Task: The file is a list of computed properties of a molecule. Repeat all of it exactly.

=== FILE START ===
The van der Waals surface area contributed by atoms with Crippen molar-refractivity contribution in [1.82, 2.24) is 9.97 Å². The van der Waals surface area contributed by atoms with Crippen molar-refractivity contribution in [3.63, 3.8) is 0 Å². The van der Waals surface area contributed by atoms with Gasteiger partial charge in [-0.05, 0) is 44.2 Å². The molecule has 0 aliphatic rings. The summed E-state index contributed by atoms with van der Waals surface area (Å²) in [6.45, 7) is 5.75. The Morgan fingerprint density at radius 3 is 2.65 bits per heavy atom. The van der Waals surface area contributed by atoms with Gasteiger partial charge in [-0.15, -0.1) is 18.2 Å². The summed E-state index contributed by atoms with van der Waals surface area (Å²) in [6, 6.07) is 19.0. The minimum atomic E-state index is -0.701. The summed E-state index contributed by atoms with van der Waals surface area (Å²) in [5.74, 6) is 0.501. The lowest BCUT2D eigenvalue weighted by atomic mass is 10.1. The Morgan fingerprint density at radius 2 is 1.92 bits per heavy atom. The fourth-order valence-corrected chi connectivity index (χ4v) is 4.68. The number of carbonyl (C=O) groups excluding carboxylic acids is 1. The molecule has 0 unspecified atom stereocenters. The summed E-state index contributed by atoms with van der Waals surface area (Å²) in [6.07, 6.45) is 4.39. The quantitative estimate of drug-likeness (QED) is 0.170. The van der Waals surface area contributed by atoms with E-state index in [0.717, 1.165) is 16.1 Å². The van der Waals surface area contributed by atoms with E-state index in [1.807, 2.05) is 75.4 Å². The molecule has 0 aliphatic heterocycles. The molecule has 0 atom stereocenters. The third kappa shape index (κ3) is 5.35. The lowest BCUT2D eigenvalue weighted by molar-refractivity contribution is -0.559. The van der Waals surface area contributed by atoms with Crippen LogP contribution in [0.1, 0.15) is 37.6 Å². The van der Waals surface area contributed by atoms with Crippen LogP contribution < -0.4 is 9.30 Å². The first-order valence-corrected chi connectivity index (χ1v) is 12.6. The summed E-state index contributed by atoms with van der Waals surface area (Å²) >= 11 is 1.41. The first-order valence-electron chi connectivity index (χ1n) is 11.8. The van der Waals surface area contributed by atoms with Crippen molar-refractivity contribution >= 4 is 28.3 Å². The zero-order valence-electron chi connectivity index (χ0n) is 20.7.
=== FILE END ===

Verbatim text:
The van der Waals surface area contributed by atoms with Crippen molar-refractivity contribution in [1.82, 2.24) is 9.97 Å². The van der Waals surface area contributed by atoms with Crippen molar-refractivity contribution in [3.63, 3.8) is 0 Å². The van der Waals surface area contributed by atoms with Gasteiger partial charge in [-0.05, 0) is 44.2 Å². The molecule has 0 aliphatic rings. The summed E-state index contributed by atoms with van der Waals surface area (Å²) in [6.45, 7) is 5.75. The Morgan fingerprint density at radius 3 is 2.65 bits per heavy atom. The van der Waals surface area contributed by atoms with Gasteiger partial charge in [-0.15, -0.1) is 18.2 Å². The summed E-state index contributed by atoms with van der Waals surface area (Å²) in [6, 6.07) is 19.0. The minimum atomic E-state index is -0.701. The summed E-state index contributed by atoms with van der Waals surface area (Å²) in [5.74, 6) is 0.501. The lowest BCUT2D eigenvalue weighted by atomic mass is 10.1. The Morgan fingerprint density at radius 2 is 1.92 bits per heavy atom. The fourth-order valence-corrected chi connectivity index (χ4v) is 4.68. The number of carbonyl (C=O) groups excluding carboxylic acids is 1. The molecule has 0 unspecified atom stereocenters. The summed E-state index contributed by atoms with van der Waals surface area (Å²) in [6.07, 6.45) is 4.39. The quantitative estimate of drug-likeness (QED) is 0.170. The van der Waals surface area contributed by atoms with E-state index in [0.717, 1.165) is 16.1 Å². The van der Waals surface area contributed by atoms with E-state index in [1.807, 2.05) is 75.4 Å². The molecule has 0 aliphatic heterocycles. The molecule has 0 atom stereocenters. The third kappa shape index (κ3) is 5.35. The lowest BCUT2D eigenvalue weighted by molar-refractivity contribution is -0.559. The van der Waals surface area contributed by atoms with Crippen LogP contribution in [0.1, 0.15) is 37.6 Å². The van der Waals surface area contributed by atoms with Crippen LogP contribution < -0.4 is 9.30 Å². The first-order valence-corrected chi connectivity index (χ1v) is 12.6. The summed E-state index contributed by atoms with van der Waals surface area (Å²) >= 11 is 1.41. The first-order valence-electron chi connectivity index (χ1n) is 11.8. The van der Waals surface area contributed by atoms with Crippen molar-refractivity contribution >= 4 is 28.3 Å². The zero-order valence-electron chi connectivity index (χ0n) is 20.7.